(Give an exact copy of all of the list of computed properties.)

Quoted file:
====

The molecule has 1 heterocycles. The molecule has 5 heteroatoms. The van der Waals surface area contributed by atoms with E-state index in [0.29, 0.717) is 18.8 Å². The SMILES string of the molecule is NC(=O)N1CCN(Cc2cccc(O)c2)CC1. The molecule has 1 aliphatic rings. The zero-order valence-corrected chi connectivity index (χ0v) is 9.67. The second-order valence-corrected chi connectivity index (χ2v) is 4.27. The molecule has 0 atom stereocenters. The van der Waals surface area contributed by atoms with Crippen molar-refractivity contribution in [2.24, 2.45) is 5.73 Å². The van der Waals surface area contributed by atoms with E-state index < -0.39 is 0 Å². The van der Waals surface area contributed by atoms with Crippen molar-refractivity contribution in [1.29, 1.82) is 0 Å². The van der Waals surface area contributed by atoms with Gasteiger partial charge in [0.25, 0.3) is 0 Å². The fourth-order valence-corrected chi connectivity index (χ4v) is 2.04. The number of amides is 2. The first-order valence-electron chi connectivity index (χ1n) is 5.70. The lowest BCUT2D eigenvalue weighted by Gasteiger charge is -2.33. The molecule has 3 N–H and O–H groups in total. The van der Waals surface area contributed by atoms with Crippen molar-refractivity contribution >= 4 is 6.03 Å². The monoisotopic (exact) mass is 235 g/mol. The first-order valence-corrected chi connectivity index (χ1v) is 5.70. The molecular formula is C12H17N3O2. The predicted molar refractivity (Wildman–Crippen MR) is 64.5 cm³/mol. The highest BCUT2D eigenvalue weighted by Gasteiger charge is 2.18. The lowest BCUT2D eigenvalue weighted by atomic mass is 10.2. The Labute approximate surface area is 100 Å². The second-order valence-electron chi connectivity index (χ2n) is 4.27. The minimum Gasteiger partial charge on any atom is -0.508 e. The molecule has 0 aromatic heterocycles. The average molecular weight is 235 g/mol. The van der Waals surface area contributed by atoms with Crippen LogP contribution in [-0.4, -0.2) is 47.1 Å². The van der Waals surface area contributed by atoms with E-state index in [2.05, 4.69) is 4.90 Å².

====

The molecule has 1 heterocycles. The molecule has 5 heteroatoms. The van der Waals surface area contributed by atoms with E-state index in [0.29, 0.717) is 18.8 Å². The SMILES string of the molecule is NC(=O)N1CCN(Cc2cccc(O)c2)CC1. The molecule has 1 aliphatic rings. The zero-order valence-corrected chi connectivity index (χ0v) is 9.67. The second-order valence-corrected chi connectivity index (χ2v) is 4.27. The molecule has 0 atom stereocenters. The van der Waals surface area contributed by atoms with Crippen molar-refractivity contribution in [2.24, 2.45) is 5.73 Å². The van der Waals surface area contributed by atoms with E-state index < -0.39 is 0 Å². The van der Waals surface area contributed by atoms with Crippen molar-refractivity contribution in [1.29, 1.82) is 0 Å². The van der Waals surface area contributed by atoms with Gasteiger partial charge in [0.25, 0.3) is 0 Å². The fourth-order valence-corrected chi connectivity index (χ4v) is 2.04. The number of amides is 2. The first-order valence-electron chi connectivity index (χ1n) is 5.70. The lowest BCUT2D eigenvalue weighted by Gasteiger charge is -2.33. The molecule has 3 N–H and O–H groups in total. The van der Waals surface area contributed by atoms with Crippen molar-refractivity contribution >= 4 is 6.03 Å². The monoisotopic (exact) mass is 235 g/mol. The first-order valence-corrected chi connectivity index (χ1v) is 5.70. The molecular formula is C12H17N3O2. The predicted molar refractivity (Wildman–Crippen MR) is 64.5 cm³/mol. The highest BCUT2D eigenvalue weighted by Gasteiger charge is 2.18. The lowest BCUT2D eigenvalue weighted by atomic mass is 10.2. The Labute approximate surface area is 100 Å². The second-order valence-electron chi connectivity index (χ2n) is 4.27. The minimum Gasteiger partial charge on any atom is -0.508 e. The molecule has 0 aromatic heterocycles. The average molecular weight is 235 g/mol. The van der Waals surface area contributed by atoms with Crippen LogP contribution in [-0.4, -0.2) is 47.1 Å². The van der Waals surface area contributed by atoms with E-state index in [2.05, 4.69) is 4.90 Å².